Puppy love

For other uses, see Puppy love (disambiguation).

Puppy love (also known as a crush, calf love or kitten love) is an informal term for feelings of love, romance, or infatuation, often felt by young people during their childhood and adolescence.[1] It is named for its resemblance to the adoring, worshipful affection that may be felt by a puppy. It may also be able to describe short/long-term love interest.

The term can be used in a derogatory fashion, describing emotions which are shallow and transient in comparison to other forms of love such as romantic love.[2] Sigmund Freud, however, was far from underestimating the power of early love; recognizing the validity of "the proverbial durability of first loves: on reviendra toujours à ses premières amours."[3]


Puppy love is a very widespread experience in the process of maturing. It may be difficult to not have cases of "puppy love" sometime during the maturing process.[4] The object of attachment may be a peer, but the term can also be used to describe the fondness of a child for an adult, for example, students being attracted to their teachers, their friends' parents, or children to older celebrities: indeed, some consider that in puppy love 'usually the object of such infatuation is some highly idealised person who is some years older—a teacher, a friend of the family, an actor, or rock star'—and typically the sufferer is 'greatly moved with emotion... spending much time in daydreams and wishful fantasies[5] about them. When people have wishful fantasies about their love interest, they may have a fantasy about having their first kiss with them, or maybe have a fantasy about marrying them one day.'

However, 'Puppy love gives young people a new sense of individualism. For the first time, they love someone outside their family'.[6] Others warn, however, that 'the old saying may be true: "If you marry on the strength of puppy love, you'll end up leading a dog's life."'[7]

Canadian singer Paul Anka released the single "Puppy Love" in 1960, reaching #2 in the Billboard Hot 100 and #33 in the UK singles charts. The remake by Donny Osmond peaked at US #3 in 1972.[8] Country singer Dolly Parton's first single, released in the 1950s when she was a child, was also called "Puppy Love". American singer Barbara Lewis in January 1964 released her song entitled "Puppy Love". Australian rock band Front End Loader feature the song "Puppy Love" on their 1992 eponymous album. Bow Wow released a song called "Puppy Love" in January 2001. American hip hop artist Brother Ali has also composed a song about puppy love titled "You Say (Puppy Love)".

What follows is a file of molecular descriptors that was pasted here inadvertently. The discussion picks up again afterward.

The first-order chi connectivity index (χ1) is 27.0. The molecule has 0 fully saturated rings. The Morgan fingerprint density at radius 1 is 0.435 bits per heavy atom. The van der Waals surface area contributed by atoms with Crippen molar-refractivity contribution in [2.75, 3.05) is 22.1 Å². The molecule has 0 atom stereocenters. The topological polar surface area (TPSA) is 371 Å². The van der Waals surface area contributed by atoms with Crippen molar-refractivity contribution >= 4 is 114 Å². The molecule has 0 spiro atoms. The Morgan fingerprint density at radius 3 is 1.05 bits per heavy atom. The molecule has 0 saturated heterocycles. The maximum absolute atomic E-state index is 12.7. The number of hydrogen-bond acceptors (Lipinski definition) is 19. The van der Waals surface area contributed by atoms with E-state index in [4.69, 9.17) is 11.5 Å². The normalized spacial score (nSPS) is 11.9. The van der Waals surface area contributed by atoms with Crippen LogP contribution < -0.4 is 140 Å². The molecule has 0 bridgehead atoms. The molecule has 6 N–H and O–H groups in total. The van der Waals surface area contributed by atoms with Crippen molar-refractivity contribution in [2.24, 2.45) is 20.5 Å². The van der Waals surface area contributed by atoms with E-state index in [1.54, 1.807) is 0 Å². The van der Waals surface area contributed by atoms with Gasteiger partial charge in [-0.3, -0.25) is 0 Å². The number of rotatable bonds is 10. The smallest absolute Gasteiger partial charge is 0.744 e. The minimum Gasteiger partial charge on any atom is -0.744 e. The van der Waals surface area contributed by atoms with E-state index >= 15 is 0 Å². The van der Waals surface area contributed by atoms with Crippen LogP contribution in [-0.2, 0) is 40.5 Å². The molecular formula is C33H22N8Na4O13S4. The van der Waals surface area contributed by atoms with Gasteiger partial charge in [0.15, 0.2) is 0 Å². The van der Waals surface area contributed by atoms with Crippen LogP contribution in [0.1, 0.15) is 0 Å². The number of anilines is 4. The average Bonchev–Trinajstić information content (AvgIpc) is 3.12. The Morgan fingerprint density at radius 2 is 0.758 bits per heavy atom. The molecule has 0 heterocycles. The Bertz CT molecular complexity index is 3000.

F. Scott Fitzgerald wrote short stories "valuing the intuitiveness of puppy love over mature, reasoned affection...[its] 'unreal, undesirous medley of ecstasy and peace.'"[9]

J. Cole had released a music video for his song Wet Dreamz from his 2014 Forest Hills Drive album. He narrates about a high school crush he had where he and his crush were infatuated and found out in the end that they both haven't lost their virginity. In the video the song is depicted with two puppies (puppy love) to illustrate the love he had in high school.

See also



  1. Ray E. Short (2004). Sex, Love or Romance. p. 16. Simple infatuation is often called a 'crush' or 'puppy love'. It commonly strikes those in the early teens or younger.
  2. Georgette Heyer (1974). Bath Tangle. London. pp. 284, 183. calf-love...a sickly, sentimental dream which only a moonstruck fool could have created!
  3. Sigmund Freud, On Sexuality (PFL 7) p. 67
  4. Short, p. 13
  5. Short, p. 16
  6. M. H. Ford, Personal Power (2004) p. 124
  7. Short, p. 22
  8. And They Call It Puppy Love
  9. Ruth Prigozy, The Cambridge Companion to F. Scott Fitzgerald (Cambridge 2002) p. 38
  10. "How to Deal with a Crush when you're in a Relationship", Slika Nigeria. Retrieved on 8 October 2016.
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